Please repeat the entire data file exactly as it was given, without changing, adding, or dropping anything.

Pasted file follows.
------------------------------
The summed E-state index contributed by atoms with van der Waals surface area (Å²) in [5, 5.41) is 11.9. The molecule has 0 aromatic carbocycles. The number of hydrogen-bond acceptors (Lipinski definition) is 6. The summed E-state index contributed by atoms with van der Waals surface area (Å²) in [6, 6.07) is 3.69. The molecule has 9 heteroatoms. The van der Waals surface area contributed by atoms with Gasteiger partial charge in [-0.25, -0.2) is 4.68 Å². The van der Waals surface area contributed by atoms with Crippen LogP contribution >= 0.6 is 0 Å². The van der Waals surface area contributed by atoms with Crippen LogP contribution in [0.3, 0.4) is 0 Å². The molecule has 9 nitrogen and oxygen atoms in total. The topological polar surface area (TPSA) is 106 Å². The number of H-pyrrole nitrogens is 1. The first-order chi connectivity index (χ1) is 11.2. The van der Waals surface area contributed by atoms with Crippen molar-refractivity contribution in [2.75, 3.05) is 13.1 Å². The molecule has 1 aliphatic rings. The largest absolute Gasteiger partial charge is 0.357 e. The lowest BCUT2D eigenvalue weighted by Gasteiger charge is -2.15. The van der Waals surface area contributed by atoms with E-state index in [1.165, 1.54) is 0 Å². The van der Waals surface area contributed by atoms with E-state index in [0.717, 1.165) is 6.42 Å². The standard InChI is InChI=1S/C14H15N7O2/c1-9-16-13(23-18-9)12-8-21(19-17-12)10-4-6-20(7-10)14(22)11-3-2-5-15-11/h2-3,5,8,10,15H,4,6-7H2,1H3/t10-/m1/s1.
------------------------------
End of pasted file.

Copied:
The summed E-state index contributed by atoms with van der Waals surface area (Å²) in [5, 5.41) is 11.9. The molecule has 0 aromatic carbocycles. The number of hydrogen-bond acceptors (Lipinski definition) is 6. The summed E-state index contributed by atoms with van der Waals surface area (Å²) in [6, 6.07) is 3.69. The molecule has 9 heteroatoms. The van der Waals surface area contributed by atoms with Gasteiger partial charge in [-0.25, -0.2) is 4.68 Å². The van der Waals surface area contributed by atoms with Crippen LogP contribution >= 0.6 is 0 Å². The van der Waals surface area contributed by atoms with Crippen LogP contribution in [0.3, 0.4) is 0 Å². The molecule has 9 nitrogen and oxygen atoms in total. The topological polar surface area (TPSA) is 106 Å². The number of H-pyrrole nitrogens is 1. The first-order chi connectivity index (χ1) is 11.2. The van der Waals surface area contributed by atoms with Crippen molar-refractivity contribution in [2.75, 3.05) is 13.1 Å². The molecule has 1 aliphatic rings. The largest absolute Gasteiger partial charge is 0.357 e. The lowest BCUT2D eigenvalue weighted by Gasteiger charge is -2.15. The van der Waals surface area contributed by atoms with E-state index in [1.165, 1.54) is 0 Å². The van der Waals surface area contributed by atoms with E-state index in [0.717, 1.165) is 6.42 Å². The standard InChI is InChI=1S/C14H15N7O2/c1-9-16-13(23-18-9)12-8-21(19-17-12)10-4-6-20(7-10)14(22)11-3-2-5-15-11/h2-3,5,8,10,15H,4,6-7H2,1H3/t10-/m1/s1.